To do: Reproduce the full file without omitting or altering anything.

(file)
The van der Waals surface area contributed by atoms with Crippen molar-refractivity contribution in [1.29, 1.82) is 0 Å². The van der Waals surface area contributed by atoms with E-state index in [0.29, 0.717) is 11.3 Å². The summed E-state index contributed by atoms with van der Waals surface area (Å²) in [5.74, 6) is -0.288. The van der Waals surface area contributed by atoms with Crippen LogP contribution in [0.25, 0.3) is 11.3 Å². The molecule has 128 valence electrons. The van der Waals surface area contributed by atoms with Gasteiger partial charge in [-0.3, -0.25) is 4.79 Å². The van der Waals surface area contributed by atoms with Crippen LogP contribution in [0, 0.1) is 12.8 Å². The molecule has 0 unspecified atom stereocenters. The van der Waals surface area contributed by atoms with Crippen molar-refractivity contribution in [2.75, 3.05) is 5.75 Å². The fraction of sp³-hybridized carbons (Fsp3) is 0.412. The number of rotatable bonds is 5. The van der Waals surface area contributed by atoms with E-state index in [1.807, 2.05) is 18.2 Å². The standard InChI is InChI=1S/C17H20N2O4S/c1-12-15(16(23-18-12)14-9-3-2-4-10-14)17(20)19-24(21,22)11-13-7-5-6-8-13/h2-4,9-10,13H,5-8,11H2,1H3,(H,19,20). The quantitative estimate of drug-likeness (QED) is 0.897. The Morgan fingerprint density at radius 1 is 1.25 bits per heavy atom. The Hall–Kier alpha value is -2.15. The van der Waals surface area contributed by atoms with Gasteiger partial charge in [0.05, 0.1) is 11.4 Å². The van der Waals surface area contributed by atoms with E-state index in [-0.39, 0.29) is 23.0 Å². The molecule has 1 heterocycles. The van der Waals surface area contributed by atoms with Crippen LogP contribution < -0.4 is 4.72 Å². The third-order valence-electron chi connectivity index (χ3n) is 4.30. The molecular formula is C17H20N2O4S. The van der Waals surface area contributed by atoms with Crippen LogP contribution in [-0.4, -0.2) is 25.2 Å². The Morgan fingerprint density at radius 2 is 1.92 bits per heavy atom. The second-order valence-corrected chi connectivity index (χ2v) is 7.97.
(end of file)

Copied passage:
The van der Waals surface area contributed by atoms with Crippen molar-refractivity contribution in [1.29, 1.82) is 0 Å². The van der Waals surface area contributed by atoms with E-state index in [0.29, 0.717) is 11.3 Å². The summed E-state index contributed by atoms with van der Waals surface area (Å²) in [5.74, 6) is -0.288. The van der Waals surface area contributed by atoms with Crippen LogP contribution in [0.25, 0.3) is 11.3 Å². The molecule has 128 valence electrons. The van der Waals surface area contributed by atoms with Gasteiger partial charge in [-0.3, -0.25) is 4.79 Å². The van der Waals surface area contributed by atoms with Crippen LogP contribution in [0, 0.1) is 12.8 Å². The molecule has 0 unspecified atom stereocenters. The van der Waals surface area contributed by atoms with Crippen molar-refractivity contribution in [2.75, 3.05) is 5.75 Å². The fraction of sp³-hybridized carbons (Fsp3) is 0.412. The number of rotatable bonds is 5. The van der Waals surface area contributed by atoms with E-state index in [1.807, 2.05) is 18.2 Å². The standard InChI is InChI=1S/C17H20N2O4S/c1-12-15(16(23-18-12)14-9-3-2-4-10-14)17(20)19-24(21,22)11-13-7-5-6-8-13/h2-4,9-10,13H,5-8,11H2,1H3,(H,19,20). The quantitative estimate of drug-likeness (QED) is 0.897. The Morgan fingerprint density at radius 1 is 1.25 bits per heavy atom. The Hall–Kier alpha value is -2.15. The van der Waals surface area contributed by atoms with Gasteiger partial charge in [0.05, 0.1) is 11.4 Å². The van der Waals surface area contributed by atoms with E-state index in [-0.39, 0.29) is 23.0 Å². The molecule has 1 heterocycles. The van der Waals surface area contributed by atoms with Crippen LogP contribution < -0.4 is 4.72 Å². The third-order valence-electron chi connectivity index (χ3n) is 4.30. The molecular formula is C17H20N2O4S. The van der Waals surface area contributed by atoms with Crippen LogP contribution in [-0.4, -0.2) is 25.2 Å². The Morgan fingerprint density at radius 2 is 1.92 bits per heavy atom. The second-order valence-corrected chi connectivity index (χ2v) is 7.97.